As Orthodox Christians celebrate Easter today, they have resurrected a movement toward unity in America, where they are divided into a hodgepodge of overlapping ethnic jurisdictions. On orders from patriarchs in Constantinople, Russia, Serbia and elsewhere, all Orthodox bishops in this country are working on a plan for one American Church.
The patriarchs say they want to approve such a plan at a yet-unscheduled Great and Holy Council of global Orthodoxy. The last such council was in A.D. 787. In 2010, 66 American bishops formed the Assembly of Canonical Orthodox Bishops of North and Central America, to devise the plan.
"This has great potential," said Bishop Melchisedek of the Diocese of Pittsburgh and Western Pennsylvania in the Orthodox Church in America, which is self-governing but has Russian roots. He cited existing differences on matters such as divorce or re-baptism of converts.
"The canon law of the church allows for only one bishop of a city, but here in Pittsburgh we have four. It's a situation that can create unnecessary conflict. Now we have the potential for the church to speak with one voice."
Skeptics say unity can be achieved immediately if the bishops really want it and that details could be worked out later.
The bishops assembly "is a façade," said Cal Oren, a layman from Baltimore.
"They want us to believe that they are working together and are really unified. If they are really unified, where is the real unity? Why do we have nine bishops of New York? We don't need more joint commissions on youth work. That just creates an excuse for never really unifying."
Orthodoxy is the Eastern wing of a Christian church that split into the Catholic and Orthodox churches in 1054. Its spiritual leader, the Ecumenical Patriarch of Constantinople in modern-day Turkey, is first among equals. He has no authority to tell any other patriarch what to do.
This system of governance that they trace to New Testament times broke down in the New World. Immigrants started churches and then sought priests from the Old Country, giving rise to multiple, overlapping jurisdictions. The Russian Orthodox Church sent a bishop to serve all ethnic groups, but that ended after the communist Revolution of 1917.
In 1970 the Moscow Patriarchate set free its daughter diocese in the United States to become the Orthodox Church in America. But that wasn't recognized by the other patriarchs, who still govern dioceses here. There are now 13 Orthodox jurisdictions in North America, with 800,000 members. The Pittsburgh region is a stronghold, with perhaps 25,000 adherents.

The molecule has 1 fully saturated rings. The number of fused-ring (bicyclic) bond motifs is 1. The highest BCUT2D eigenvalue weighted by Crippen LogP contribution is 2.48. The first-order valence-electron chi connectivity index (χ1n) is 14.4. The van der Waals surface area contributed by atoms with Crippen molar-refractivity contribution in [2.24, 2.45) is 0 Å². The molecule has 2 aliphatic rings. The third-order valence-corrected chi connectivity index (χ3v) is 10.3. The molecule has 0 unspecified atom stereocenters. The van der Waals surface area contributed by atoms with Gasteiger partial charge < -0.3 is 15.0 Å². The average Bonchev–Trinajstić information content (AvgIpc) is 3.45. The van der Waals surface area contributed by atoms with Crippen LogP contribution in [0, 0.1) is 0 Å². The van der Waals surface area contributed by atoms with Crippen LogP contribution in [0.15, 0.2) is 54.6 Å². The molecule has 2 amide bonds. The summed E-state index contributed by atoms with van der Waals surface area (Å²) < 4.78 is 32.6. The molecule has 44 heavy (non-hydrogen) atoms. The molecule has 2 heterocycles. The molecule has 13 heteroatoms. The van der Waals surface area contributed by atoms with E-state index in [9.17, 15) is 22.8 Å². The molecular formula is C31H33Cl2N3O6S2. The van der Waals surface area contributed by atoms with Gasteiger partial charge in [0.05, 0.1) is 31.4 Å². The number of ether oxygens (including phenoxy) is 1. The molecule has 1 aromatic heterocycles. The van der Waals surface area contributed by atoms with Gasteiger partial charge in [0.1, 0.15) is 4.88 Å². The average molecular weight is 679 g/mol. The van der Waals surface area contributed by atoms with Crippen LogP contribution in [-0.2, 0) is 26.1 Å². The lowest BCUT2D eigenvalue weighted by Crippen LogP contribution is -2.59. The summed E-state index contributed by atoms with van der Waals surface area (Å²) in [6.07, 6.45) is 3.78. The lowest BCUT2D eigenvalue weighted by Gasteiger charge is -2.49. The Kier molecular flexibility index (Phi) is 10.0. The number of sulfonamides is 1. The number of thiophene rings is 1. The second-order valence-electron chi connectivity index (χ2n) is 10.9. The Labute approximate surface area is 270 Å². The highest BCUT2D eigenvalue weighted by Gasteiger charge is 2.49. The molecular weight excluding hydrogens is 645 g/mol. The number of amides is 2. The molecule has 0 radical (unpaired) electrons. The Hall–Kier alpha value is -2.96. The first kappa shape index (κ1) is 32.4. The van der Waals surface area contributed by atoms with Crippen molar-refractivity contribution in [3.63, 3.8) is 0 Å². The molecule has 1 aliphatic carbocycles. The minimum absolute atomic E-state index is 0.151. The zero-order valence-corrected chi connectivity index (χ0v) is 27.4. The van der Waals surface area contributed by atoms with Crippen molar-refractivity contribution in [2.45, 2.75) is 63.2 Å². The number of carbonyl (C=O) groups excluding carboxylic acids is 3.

In 1994, when all of the Orthodox bishops in the Americas gathered near Ligonier and called for unity, the ecumenical patriarch accused them of rebellion.
"When we started this work 20 years ago it was anathema to talk about the possibility of administrative unity. Now we're not only talking about it, but hopefully the hierarchs will be looking at what is necessary to accomplish it," said Charles Ajalat, a retired lawyer from Southern California, chairman of the pan-Orthodox social service agency FOCUS.
Planning for a Great Council to redraw boundaries started in 1961. Little progress was made until the Iron Curtain fell. That freed the largest churches from persecution, and sent new waves of emigrants to the West. In 2009 the patriarchs asked the Orthodox bishops in 12 regions of the globe to plan for unity. The American bishops have asked the patriarchs to let them break into separate groups for Canada, the United States and Mexico-Central America.
"The United States is the laboratory where this will work out, because we are the biggest and most developed and most complicated," said Andrew Walsh, a Greek Orthodox layman who is associate director of the Leonard Greenberg Center for the Study of Religion in Public Life at Trinity College in Hartford, Conn.
Both supporters and skeptics of the Bishops Assembly say the problem isn't merely bureaucratic, but spiritual. In 1872 the idea of one bishop planting an ethnic church in another bishop's territory was condemned as a nationalist heresy.
"These divisions are not authentic to our faith and should not be tolerated," said the Rev. Josiah Trenham, an Antiochian priest from Riverside, Calif., the media relations officer for the Assembly of Bishops.
"If this doesn't work, nothing will," he said of the assembly.
"The mother churches are requiring us to come together. They said we'll give you an opportunity to draw the road map and present it to us, or we will do it for you. That's like lighting a fire under the clerical leadership in America. We don't want someone else solving our problems from elsewhere."